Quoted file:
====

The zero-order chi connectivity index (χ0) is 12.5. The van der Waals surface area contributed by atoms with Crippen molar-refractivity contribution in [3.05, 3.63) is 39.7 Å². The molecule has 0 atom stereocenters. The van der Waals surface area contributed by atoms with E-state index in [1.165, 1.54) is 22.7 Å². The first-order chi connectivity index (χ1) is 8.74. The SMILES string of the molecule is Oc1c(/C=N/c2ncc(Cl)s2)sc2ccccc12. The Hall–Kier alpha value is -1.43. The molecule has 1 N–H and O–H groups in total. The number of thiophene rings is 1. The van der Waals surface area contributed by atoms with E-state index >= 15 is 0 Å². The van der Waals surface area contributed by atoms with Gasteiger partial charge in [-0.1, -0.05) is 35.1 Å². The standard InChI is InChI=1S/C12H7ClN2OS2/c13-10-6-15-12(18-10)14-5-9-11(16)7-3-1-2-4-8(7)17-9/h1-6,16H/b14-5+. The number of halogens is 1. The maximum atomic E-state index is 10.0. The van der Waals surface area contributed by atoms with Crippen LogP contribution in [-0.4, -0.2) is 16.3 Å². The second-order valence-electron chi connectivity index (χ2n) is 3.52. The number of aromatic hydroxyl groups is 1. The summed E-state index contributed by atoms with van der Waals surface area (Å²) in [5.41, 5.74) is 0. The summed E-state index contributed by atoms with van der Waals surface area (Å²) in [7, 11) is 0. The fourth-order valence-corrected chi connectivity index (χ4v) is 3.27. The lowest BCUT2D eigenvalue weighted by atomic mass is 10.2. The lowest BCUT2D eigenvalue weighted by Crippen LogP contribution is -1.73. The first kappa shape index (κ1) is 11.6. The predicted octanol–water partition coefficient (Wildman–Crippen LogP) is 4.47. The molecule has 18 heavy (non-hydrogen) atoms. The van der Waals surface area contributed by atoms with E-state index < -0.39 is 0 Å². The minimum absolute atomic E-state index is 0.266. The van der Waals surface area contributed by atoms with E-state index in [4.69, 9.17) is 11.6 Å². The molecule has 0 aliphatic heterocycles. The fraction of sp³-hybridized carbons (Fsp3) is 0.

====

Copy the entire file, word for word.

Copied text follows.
The zero-order chi connectivity index (χ0) is 12.5. The van der Waals surface area contributed by atoms with Crippen molar-refractivity contribution in [3.05, 3.63) is 39.7 Å². The molecule has 0 atom stereocenters. The van der Waals surface area contributed by atoms with E-state index in [1.165, 1.54) is 22.7 Å². The first-order chi connectivity index (χ1) is 8.74. The SMILES string of the molecule is Oc1c(/C=N/c2ncc(Cl)s2)sc2ccccc12. The Hall–Kier alpha value is -1.43. The molecule has 1 N–H and O–H groups in total. The number of thiophene rings is 1. The van der Waals surface area contributed by atoms with E-state index >= 15 is 0 Å². The van der Waals surface area contributed by atoms with Gasteiger partial charge in [-0.1, -0.05) is 35.1 Å². The standard InChI is InChI=1S/C12H7ClN2OS2/c13-10-6-15-12(18-10)14-5-9-11(16)7-3-1-2-4-8(7)17-9/h1-6,16H/b14-5+. The number of halogens is 1. The maximum atomic E-state index is 10.0. The van der Waals surface area contributed by atoms with Crippen LogP contribution in [-0.4, -0.2) is 16.3 Å². The second-order valence-electron chi connectivity index (χ2n) is 3.52. The number of aromatic hydroxyl groups is 1. The summed E-state index contributed by atoms with van der Waals surface area (Å²) in [5.41, 5.74) is 0. The summed E-state index contributed by atoms with van der Waals surface area (Å²) in [7, 11) is 0. The fourth-order valence-corrected chi connectivity index (χ4v) is 3.27. The lowest BCUT2D eigenvalue weighted by atomic mass is 10.2. The lowest BCUT2D eigenvalue weighted by Crippen LogP contribution is -1.73. The first kappa shape index (κ1) is 11.6. The predicted octanol–water partition coefficient (Wildman–Crippen LogP) is 4.47. The molecule has 18 heavy (non-hydrogen) atoms. The van der Waals surface area contributed by atoms with E-state index < -0.39 is 0 Å². The minimum absolute atomic E-state index is 0.266. The van der Waals surface area contributed by atoms with E-state index in [4.69, 9.17) is 11.6 Å². The molecule has 0 aliphatic heterocycles. The fraction of sp³-hybridized carbons (Fsp3) is 0.